The first time taking a step hurt, the blare of the alarm clock I was trying to reach added insult to injury. The sharp pain shooting through my foot subsided within a few minutes but the shock of it didn’t. Waking up in pain for no reason was frightening. It’s different than waking up in pain after an accident. Fear intensifies when you don’t know why you hurt. Anxious thoughts raced through my mind.
Is this what getting old feels like? (I was in my early thirties and didn’t know how young I was).
Is something serious wrong with me?
And the worst thought, Will it always be this way? Is this what I have to look forward to forever?
I felt embarrassed about the pain. Betrayed by a body failing me far too soon. Waking up in pain day after day made me feel old. I didn’t want anyone else to think I was old.
Too embarrassed to go to the doctor, I crept along like an ancient woman the first few minutes of every day. I didn’t want to talk about it. I began setting the annoying alarm clock even earlier because I couldn’t move as fast.
Finally, during my annual physical, I mentioned the pain in my feet. My doctor diagnosed plantar fasciitis. After that, I did stretching exercises before I got out of bed. The pain subsided. I felt foolish for not asking for help sooner.
But mostly, I felt young again. Unfortunately, the relief of not being in pain didn’t last long. The next year my joints, especially my hip joints, began aching. Just touching anywhere near my hips could make me yelp from the pain. I didn’t delay seeing the doctor this time. I wasn’t making that mistake again. I was hopeful he could help again. That wasn’t to be.
After running blood tests, he diagnosed Rheumatoid Arthritis. He prescribed pain pills and gave me pamphlets to read. I never read them.
When my body started experiencing pain, my life was full of stress. I was a single mom who had moved across the country to take a job only to have the company bought out six weeks after I arrived. Four months later, I knew the company was going to close my location but they had a retention plan that would pay me six months’ salary… if I stayed until they closed.
It took eighteen months for the company to close. I didn’t take any vacations because I didn’t know what would happen when I was laid off. I was saving every penny I didn’t have to spend. Putting on a strong face in front of my children took a toll. The stress of knowing you’d be laid off but not being able to do anything about finding a new job because you had to stay until the job end date to get six month’s pay eats at you.
Back then, I didn’t know that stress and pain are connected or that stress can ravage the body.
I’m glad I never refilled the prescription the doctor gave me for pain. Chronic pain affects nearly one-third of the US population and many pain sufferers slide into addiction. I don’t know where I would be if I had continued taking those pain pills. I don’t even know if I’d be able to get them today when doctors are so hesitant to prescribe painkillers for chronic conditions because of the opioid crisis. Opioids claimed 72,000 lives last year.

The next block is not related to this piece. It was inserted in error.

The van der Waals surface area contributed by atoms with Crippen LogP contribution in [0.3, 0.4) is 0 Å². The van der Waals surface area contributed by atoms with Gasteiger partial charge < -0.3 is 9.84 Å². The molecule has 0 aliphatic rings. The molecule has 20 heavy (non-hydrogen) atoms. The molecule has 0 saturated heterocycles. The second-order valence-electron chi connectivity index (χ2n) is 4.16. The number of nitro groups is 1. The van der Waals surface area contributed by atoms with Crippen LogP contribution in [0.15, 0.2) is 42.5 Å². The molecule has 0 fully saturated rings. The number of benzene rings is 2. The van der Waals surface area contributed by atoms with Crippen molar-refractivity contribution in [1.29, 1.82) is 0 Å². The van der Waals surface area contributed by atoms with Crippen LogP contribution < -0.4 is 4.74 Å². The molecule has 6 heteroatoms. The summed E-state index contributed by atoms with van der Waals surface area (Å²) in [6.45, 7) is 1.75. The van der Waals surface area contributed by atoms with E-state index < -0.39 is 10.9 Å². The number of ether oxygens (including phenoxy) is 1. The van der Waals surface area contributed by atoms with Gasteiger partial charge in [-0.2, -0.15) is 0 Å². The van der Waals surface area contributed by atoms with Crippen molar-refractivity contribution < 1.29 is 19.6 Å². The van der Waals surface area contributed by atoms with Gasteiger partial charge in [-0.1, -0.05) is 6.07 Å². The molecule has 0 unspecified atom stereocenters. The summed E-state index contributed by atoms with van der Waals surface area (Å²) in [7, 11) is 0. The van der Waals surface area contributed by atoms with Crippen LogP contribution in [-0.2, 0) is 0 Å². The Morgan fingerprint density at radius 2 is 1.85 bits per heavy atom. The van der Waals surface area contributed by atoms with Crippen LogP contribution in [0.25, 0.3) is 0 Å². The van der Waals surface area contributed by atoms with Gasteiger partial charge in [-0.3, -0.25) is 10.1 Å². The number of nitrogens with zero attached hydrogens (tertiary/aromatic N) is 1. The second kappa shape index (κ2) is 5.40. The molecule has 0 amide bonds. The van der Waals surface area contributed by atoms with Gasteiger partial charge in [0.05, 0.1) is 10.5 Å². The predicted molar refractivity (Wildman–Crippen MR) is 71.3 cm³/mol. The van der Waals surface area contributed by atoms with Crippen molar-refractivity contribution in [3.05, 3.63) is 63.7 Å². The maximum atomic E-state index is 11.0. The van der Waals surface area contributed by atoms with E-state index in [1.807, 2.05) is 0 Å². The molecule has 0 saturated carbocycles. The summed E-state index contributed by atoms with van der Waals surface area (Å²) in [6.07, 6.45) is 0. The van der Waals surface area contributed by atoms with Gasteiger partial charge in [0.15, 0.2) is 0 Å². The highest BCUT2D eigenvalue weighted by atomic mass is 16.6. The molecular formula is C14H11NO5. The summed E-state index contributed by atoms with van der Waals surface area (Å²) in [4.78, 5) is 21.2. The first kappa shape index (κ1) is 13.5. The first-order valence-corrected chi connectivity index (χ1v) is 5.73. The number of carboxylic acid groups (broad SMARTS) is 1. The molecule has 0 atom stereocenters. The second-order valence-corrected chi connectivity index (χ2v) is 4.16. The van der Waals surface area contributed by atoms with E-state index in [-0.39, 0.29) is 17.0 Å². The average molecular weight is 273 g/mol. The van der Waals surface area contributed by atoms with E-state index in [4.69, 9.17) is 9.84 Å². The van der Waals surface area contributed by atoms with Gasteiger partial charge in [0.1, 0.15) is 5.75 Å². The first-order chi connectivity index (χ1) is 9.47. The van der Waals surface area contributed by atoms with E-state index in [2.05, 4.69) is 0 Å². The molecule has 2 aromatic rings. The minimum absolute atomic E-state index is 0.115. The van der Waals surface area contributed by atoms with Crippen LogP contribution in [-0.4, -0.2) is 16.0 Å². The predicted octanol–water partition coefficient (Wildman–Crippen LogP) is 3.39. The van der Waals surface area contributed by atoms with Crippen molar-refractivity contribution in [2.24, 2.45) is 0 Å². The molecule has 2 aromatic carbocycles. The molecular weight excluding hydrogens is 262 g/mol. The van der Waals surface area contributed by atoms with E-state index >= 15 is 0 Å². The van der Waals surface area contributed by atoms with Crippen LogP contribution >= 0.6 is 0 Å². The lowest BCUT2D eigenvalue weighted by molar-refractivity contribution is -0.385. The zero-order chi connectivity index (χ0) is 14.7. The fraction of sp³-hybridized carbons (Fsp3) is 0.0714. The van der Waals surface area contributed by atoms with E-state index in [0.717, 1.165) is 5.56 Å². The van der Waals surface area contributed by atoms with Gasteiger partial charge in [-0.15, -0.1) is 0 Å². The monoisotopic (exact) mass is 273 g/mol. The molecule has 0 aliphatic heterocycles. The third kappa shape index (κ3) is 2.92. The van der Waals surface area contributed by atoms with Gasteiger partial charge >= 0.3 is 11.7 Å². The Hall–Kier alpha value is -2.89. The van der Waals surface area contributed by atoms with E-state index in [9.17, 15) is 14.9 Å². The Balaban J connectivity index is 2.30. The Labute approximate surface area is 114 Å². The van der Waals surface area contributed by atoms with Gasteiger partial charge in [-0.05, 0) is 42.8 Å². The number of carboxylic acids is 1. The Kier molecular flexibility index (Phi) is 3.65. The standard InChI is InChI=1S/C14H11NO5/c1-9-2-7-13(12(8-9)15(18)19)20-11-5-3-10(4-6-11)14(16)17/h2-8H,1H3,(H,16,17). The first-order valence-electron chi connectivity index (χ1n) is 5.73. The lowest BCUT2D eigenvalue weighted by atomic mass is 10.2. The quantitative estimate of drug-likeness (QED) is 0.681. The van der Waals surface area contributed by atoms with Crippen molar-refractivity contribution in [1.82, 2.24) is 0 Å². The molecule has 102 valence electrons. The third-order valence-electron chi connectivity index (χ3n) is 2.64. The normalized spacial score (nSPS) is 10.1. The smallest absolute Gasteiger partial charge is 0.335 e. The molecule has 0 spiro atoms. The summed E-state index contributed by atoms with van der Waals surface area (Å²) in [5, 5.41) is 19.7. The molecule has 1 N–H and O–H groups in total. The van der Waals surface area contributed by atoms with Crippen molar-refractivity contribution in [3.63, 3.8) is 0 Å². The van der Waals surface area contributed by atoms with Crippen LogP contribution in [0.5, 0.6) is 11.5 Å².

I figured out that heat eased the pain. A heated mattress pad on the bed, heated lap throw on the sofa, and a heating pad in my office was enough to keep the pain manageable.
It took another decade before I was pain free. I don’t know if the doc misdiagnosed rheumatoid arthritis or if I’ve somehow cured it. I do know I’m glad I didn’t read those pamphlets because our expectations of pain influence the pain we experience. Knowing what I now know about rheumatoid arthritis, if I’d read those pamphlets I would have expected a progressive disease that became debilitating.
Our expectations influence our experiences, including our experience of pain. When we’ve experienced a prolonged injury that caused pain, our neural pathways can become sensitized to the triggers that caused pain when the injury was present. After the injury heals, if our brain believes we will experience pain when a trigger occurs, the neurons fire causing us to experience pain even though there’s no injury to the body.
I’m not saying that pain is all in the head, this is just how pain and our brain works. When we experience pain, a pattern of experiencing pain can develop as pain persists. The longer the pain lasts, the more wired pain gets.
This is a “good news, bad news” scenario. It’s awful for folks who don’t know the pain may just be habitual. It’s a blessing for folks who know it and retrain their brain so they don’t feel the pain.
Heat helped me manage the pain for years but it wasn’t until I learned how to manage stress, and pain-anxiety, did my pain disappear. I’m still amazed that I’ve been pain free for a decade. Well, it still hurts when I stub my toe or hit my finger with a hammer. But I’m free of chronic pain in my hips, feet, back, and neck.
Mindfulness, positive reappraisal, emotion regulation, deep breathing, relaxation, and stress management skills all give you mastery over the way you use your mind. When you have more control over your mind, you have more control over how much pain you experience. I would have been pain free much sooner if it I had known what I know today.
Please note: This article is made available for educational purposes only, not to provide personal medical advice.